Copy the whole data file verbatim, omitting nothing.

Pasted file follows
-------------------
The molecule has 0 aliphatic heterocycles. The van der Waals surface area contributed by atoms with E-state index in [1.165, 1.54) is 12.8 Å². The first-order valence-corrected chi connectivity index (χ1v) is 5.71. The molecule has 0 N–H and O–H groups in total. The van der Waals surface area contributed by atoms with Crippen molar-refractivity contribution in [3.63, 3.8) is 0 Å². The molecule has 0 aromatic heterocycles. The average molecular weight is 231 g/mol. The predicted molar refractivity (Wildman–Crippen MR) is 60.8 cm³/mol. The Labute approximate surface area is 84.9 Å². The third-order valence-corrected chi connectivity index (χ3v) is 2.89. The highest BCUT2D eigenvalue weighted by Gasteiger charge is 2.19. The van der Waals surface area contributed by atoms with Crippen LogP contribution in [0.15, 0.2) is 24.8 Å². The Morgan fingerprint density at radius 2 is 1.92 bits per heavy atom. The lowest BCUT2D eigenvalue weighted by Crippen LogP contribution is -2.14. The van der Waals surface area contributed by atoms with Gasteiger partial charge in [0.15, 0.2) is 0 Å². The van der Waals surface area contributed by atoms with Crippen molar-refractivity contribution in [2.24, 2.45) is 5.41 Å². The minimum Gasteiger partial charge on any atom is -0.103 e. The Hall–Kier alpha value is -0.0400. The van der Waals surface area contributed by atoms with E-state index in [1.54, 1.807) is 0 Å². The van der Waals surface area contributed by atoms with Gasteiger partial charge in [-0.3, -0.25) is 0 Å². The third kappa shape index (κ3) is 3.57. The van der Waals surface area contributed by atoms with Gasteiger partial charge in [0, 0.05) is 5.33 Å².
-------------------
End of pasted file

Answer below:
The molecule has 0 aliphatic heterocycles. The van der Waals surface area contributed by atoms with E-state index in [1.165, 1.54) is 12.8 Å². The first-order valence-corrected chi connectivity index (χ1v) is 5.71. The molecule has 0 N–H and O–H groups in total. The van der Waals surface area contributed by atoms with Crippen molar-refractivity contribution in [3.63, 3.8) is 0 Å². The molecule has 0 aromatic heterocycles. The average molecular weight is 231 g/mol. The predicted molar refractivity (Wildman–Crippen MR) is 60.8 cm³/mol. The Labute approximate surface area is 84.9 Å². The third-order valence-corrected chi connectivity index (χ3v) is 2.89. The highest BCUT2D eigenvalue weighted by Gasteiger charge is 2.19. The van der Waals surface area contributed by atoms with Crippen LogP contribution in [0.15, 0.2) is 24.8 Å². The Morgan fingerprint density at radius 2 is 1.92 bits per heavy atom. The lowest BCUT2D eigenvalue weighted by Crippen LogP contribution is -2.14. The van der Waals surface area contributed by atoms with Gasteiger partial charge in [0.15, 0.2) is 0 Å². The van der Waals surface area contributed by atoms with Crippen molar-refractivity contribution in [2.24, 2.45) is 5.41 Å². The minimum Gasteiger partial charge on any atom is -0.103 e. The Hall–Kier alpha value is -0.0400. The van der Waals surface area contributed by atoms with E-state index in [1.54, 1.807) is 0 Å². The van der Waals surface area contributed by atoms with Gasteiger partial charge in [-0.3, -0.25) is 0 Å². The third kappa shape index (κ3) is 3.57. The van der Waals surface area contributed by atoms with Gasteiger partial charge in [0, 0.05) is 5.33 Å².